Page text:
RELATED ART

Electroconvulsive therapy (ECT) is used to treat certain severe mental disorders such as major depression. At present, as many as 100,000 patients in the U.S.A. receive this treatment yearly and there is evidence that utilization is on the increase. In particular, this internationally used treatment modality is widely recognized on the basis of well-controlled scientific studies as being the most rapid and effective means of producing a clinical remission in episodes of major depressive disorder, a severe, debilitating, and frequently lethal illness which affects millions of Americans during their lifetime. Other such studies have shown ECT to be a relatively safe procedure, with the most widely reported side-effect being memory difficulties, which are nearly always temporary, except that some patients may continue to have difficulty recalling material from around the time period of the ECT treatments. The degree and persistence of these memory difficulties are related to a number of factors, including the extent to which the electrical stimulus intensity exceeds the patient's seizure threshold (as defined below).

In ECT two stimulus electrodes are applied to the patient's scalp. An electric current is applied between these electrodes, only a fraction of which reaches the brain, the rest being deflected by the skin and skull.

The stimulus in ECT is a brief series of electrical square pulses. The width of each pulse, pulse frequency, peak pulse current, and/or overall stimulus duration are adjustable by the physician administering the treatment.

The goal of ECT therapy is the induction of an electrical response in the neural tissue of the patient's brain. This appears on an electroencephalograph (EEG) instrument, using analog printed wavy lines, as a pattern similar to a typical epileptic grand mal seizure pattern. It is believed that the therapeutic benefit of the ECT is primarily due to a series of 4-18 such induced seizures, usually administered at a rate of three times per week.

The specific choice of stimulus parameters is generally tailored to the patient's electrical threshold for inducing this response. This threshold is influenced by factors such as gender, specific type of stimulus electrode location (e.g. stimulation of one side of the head (unilateral (UL) ECT) vs. both sides (bilateral (BL) ECT)), age, and number of prior seizures in the present series. Many physicians now estimate the seizure threshold at the time of the first treatment by using an electrical dose-titration technique that involves the use of increasing levels of stimulus intensity until a desired response is obtained. However, the value of this technique is limited by the fact that seizure threshold rises over the subsequent treatments in the series in a variable and unpredictable manner.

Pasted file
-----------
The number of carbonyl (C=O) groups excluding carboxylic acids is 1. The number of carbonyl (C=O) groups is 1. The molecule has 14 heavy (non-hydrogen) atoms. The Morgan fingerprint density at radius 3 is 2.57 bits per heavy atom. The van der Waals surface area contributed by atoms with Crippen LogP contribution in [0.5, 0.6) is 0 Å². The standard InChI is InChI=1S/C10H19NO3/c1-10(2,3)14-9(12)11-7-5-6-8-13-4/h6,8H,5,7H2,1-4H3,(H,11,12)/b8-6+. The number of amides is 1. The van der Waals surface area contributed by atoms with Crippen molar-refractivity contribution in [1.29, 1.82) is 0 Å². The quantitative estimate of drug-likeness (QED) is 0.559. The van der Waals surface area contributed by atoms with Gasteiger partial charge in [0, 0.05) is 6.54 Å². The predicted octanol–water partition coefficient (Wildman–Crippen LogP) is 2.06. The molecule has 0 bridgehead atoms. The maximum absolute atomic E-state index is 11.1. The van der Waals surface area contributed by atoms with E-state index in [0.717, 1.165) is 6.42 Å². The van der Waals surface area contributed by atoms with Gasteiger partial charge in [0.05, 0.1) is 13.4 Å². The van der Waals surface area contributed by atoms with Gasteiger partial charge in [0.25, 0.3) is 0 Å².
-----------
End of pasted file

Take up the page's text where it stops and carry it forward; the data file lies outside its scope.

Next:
From the very beginnings of ECT the need for some way to assess the adequacy of individual seizures has been apparent. This is the case because there is a delay in time between when a treatment is administered and when the resulting therapeutic benefit and adverse cognitive effects become evident. Thus, there has always been a great need for some way to determine the expected degree of therapeutic response and adverse cognitive effects associated with individual treatments, i.e., to ensure that the induced seizure is "adequate" from the perspective both of therapeutic benefit and side-effects. Such a method for the prediction of the adequacy of the induced seizures would thereby allow ECT practitioners to adjust the treatments administered so that they maximize therapeutic outcome, but do not cause any unnecessary side effects thereby optimizing the administration of this treatment.

The prevailing viewpoint about what constitutes an adequate seizure has evolved since the origin of convulsive therapy. The predominant early view was that seizures were an "all-or-none" phenomenon, such that if a seizure was elicited then therapeutic adequacy was considered to be ensured. Over time the heterogeneity of seizures became apparent. In the early 1960's publications by Ottosson were misinterpreted as implying that the duration of the seizure elicited by ECT was related to the therapeutic effectiveness of the seizure. Bolstered by a 1978 publication by Maletzky, this view developed into the mistaken notion that it was possible to determine seizure adequacy on the basis of the duration of ECT seizures. Since that time a large number of studies have failed to support this conclusion but instead support the view that, while exceeding a seizure duration minimum may be necessary to ensure therapeutic adequacy, it is not sufficient.

More recent evidence suggests that there is a relationship between the beneficial effects and adverse effects associated with ECT treatments and the degree to which the stimulus intensity exceeds the seizure threshold (the amount of electrical charge necessary just barely to cause a seizure). This is termed relative stimulus intensity. Such evidence has suggested that higher relative stimulus intensity was associated with greater cognitive side effects. In addition, higher relative intensity stimuli are associated with a greater therapeutic response rate for one commonly used form of ECT, UL ECT, which is associated with fewer adverse cognitive effects than the other commonly used form of treatment, BL ECT, for which higher relative stimulus intensity is associated with a more rapid response. While this information does not constitute criteria for determining seizure adequacy it at least suggests some potential for being able to predict and thereby to alter therapeutic response and expected side-effects associated with ECT treatments.